This iteration of the Claudine series lacks the poetry and incandescence of ‘Claudine’s House. This could be due to the fact that whereas the latter was focused on the childhood of Claudine and her sense of wonder at the world around her, this one acts as a coming of age novel, one where the heroine is beginning to enter adulthood and integrate with the world around her, as well as understanding all of the bitterness and disillusion which comes with it. Indeed, the novel is at times over-laden with what her rather asinine husband would define as being ‘spiciness’, or, as they appear in the novella, cheap and trite sexualized scenes masquerading as being ‘risque’; a product as much of her husband’s philistine sensibilities than any of Colette’s artistic style.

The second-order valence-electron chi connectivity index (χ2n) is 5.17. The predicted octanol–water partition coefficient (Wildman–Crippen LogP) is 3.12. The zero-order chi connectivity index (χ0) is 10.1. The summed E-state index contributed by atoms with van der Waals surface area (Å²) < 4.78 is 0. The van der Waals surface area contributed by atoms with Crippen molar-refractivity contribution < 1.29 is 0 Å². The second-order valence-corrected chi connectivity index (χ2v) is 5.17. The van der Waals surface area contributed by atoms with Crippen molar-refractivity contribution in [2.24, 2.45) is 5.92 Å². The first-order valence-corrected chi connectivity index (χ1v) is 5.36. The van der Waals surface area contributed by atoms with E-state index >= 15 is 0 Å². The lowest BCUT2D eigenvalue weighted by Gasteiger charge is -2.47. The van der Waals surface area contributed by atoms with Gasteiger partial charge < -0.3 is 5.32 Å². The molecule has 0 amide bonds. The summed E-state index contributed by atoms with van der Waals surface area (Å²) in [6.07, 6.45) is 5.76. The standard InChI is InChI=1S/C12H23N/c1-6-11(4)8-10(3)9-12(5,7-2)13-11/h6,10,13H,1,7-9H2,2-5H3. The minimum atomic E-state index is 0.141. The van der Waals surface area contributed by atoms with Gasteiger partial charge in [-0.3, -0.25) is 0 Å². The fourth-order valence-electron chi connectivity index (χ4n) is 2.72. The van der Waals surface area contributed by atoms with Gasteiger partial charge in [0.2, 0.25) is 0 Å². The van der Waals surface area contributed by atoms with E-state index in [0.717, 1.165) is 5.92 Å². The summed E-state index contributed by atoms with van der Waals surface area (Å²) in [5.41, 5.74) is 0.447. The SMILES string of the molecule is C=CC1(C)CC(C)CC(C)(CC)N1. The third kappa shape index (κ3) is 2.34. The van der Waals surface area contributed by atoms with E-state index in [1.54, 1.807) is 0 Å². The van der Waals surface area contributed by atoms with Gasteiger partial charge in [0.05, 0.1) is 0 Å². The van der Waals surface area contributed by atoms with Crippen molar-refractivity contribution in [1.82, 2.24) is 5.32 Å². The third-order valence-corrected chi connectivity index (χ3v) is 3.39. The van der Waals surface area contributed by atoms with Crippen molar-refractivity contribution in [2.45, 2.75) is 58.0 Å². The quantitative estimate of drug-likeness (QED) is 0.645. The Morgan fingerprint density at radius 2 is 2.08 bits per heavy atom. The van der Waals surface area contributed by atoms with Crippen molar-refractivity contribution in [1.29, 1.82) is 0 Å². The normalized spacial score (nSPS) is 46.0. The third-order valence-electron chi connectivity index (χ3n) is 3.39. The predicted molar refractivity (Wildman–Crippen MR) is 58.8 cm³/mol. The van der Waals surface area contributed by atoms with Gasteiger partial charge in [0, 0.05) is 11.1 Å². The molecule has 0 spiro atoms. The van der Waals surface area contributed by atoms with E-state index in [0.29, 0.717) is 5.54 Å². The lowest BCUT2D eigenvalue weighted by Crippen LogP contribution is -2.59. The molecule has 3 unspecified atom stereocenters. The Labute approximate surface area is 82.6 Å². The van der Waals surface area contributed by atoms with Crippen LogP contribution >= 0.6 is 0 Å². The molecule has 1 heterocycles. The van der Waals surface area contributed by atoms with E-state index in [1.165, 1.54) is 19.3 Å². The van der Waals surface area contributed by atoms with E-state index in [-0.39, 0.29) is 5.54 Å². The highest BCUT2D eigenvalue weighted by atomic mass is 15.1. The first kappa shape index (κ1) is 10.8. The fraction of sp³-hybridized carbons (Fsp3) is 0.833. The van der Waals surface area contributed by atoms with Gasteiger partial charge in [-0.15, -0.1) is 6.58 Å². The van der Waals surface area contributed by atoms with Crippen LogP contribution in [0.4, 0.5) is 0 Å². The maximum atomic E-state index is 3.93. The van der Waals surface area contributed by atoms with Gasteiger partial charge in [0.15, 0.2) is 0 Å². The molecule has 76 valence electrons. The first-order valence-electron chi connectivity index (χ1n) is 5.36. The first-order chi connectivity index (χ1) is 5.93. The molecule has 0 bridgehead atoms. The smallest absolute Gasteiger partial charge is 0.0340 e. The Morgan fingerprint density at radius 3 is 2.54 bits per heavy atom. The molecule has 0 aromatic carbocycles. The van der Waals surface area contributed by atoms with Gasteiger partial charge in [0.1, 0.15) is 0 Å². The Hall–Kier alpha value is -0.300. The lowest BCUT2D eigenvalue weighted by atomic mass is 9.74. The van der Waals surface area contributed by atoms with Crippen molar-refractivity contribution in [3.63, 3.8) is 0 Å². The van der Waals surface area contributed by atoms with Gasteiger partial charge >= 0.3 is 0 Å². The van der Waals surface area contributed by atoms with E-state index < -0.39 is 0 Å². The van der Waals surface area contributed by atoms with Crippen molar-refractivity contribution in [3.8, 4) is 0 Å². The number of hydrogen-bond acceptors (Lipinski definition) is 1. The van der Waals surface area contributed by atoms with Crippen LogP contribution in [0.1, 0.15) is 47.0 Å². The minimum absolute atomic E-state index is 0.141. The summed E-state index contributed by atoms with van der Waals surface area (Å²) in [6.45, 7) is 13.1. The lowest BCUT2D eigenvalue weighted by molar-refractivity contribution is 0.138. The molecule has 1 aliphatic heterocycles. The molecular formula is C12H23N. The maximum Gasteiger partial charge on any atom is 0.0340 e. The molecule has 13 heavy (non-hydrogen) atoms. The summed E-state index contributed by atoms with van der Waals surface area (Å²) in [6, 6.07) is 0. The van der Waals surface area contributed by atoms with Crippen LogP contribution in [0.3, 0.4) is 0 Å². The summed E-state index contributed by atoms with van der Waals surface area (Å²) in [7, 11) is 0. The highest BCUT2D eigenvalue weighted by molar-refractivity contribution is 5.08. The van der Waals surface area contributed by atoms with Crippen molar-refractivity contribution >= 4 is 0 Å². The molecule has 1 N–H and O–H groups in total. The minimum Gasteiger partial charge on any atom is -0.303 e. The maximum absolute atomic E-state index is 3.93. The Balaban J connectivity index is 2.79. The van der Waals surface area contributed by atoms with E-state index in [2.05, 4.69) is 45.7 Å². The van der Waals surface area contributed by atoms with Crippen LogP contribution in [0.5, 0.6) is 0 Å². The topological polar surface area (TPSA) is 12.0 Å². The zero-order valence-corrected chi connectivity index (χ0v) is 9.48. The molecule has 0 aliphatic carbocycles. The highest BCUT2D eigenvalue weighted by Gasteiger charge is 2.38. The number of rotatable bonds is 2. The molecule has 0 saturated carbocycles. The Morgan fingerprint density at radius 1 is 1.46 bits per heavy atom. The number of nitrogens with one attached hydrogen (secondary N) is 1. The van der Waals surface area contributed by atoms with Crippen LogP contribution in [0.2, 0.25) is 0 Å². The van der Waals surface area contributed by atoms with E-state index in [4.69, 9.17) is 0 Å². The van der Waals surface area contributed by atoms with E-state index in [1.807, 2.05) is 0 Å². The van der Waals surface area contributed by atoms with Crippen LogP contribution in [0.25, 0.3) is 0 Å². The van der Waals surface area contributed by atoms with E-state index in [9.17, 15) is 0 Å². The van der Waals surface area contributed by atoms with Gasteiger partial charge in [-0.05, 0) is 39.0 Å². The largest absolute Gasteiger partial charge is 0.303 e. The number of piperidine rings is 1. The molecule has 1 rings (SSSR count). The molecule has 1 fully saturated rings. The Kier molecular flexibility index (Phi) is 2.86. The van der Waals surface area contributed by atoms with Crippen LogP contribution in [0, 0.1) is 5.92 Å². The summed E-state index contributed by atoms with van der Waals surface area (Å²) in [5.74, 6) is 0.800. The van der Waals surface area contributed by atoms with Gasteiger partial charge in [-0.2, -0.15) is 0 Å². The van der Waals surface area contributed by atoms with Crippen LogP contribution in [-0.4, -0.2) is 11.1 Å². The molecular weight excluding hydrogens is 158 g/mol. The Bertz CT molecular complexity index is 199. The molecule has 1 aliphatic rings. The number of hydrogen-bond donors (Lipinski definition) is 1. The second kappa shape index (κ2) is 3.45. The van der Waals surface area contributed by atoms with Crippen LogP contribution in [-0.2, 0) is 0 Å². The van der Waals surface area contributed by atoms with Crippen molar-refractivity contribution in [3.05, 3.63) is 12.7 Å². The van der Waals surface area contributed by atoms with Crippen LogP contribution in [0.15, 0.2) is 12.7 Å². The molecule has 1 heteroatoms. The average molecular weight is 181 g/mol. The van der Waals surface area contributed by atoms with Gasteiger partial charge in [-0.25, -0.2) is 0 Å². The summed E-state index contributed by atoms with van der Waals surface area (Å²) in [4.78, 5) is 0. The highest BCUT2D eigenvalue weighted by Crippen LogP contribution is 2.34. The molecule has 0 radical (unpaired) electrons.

The novella follows Claudine just as she moves to Paris with her eccentric father; Paris is seen as a behemoth which threatens to swallow the naive, yet independent and slightly insouciant, country-girl Claudine whole. The vast labyrinth of the Parisian streets belies a sense of emptiness and coldness which shocks the sensibilities of a girl who was enamoured by the forests and ponderous life of her adolescence. However, in other ways, Paris acts as the catalyst which awakens Claudine out of her slumber; from introducing her to the latest arts and fashions, to the vast array of characters who populate the story.
From her effeminate great-nephew Marcel, who acts as her first introduction to homosexuality, to the glitz and glamour represented by her aunt as well as her burgeoning sexuality as represented by her eventual elopement with Renaud, the biggest difference between this and her earlier novels it that the focus on this is people and the curiosity they evoke in Claudine, meaning the novel focuses of psychology over nature, losing, perhaps, some of the poetry of the earlier stories, but gaining a sense of humanity.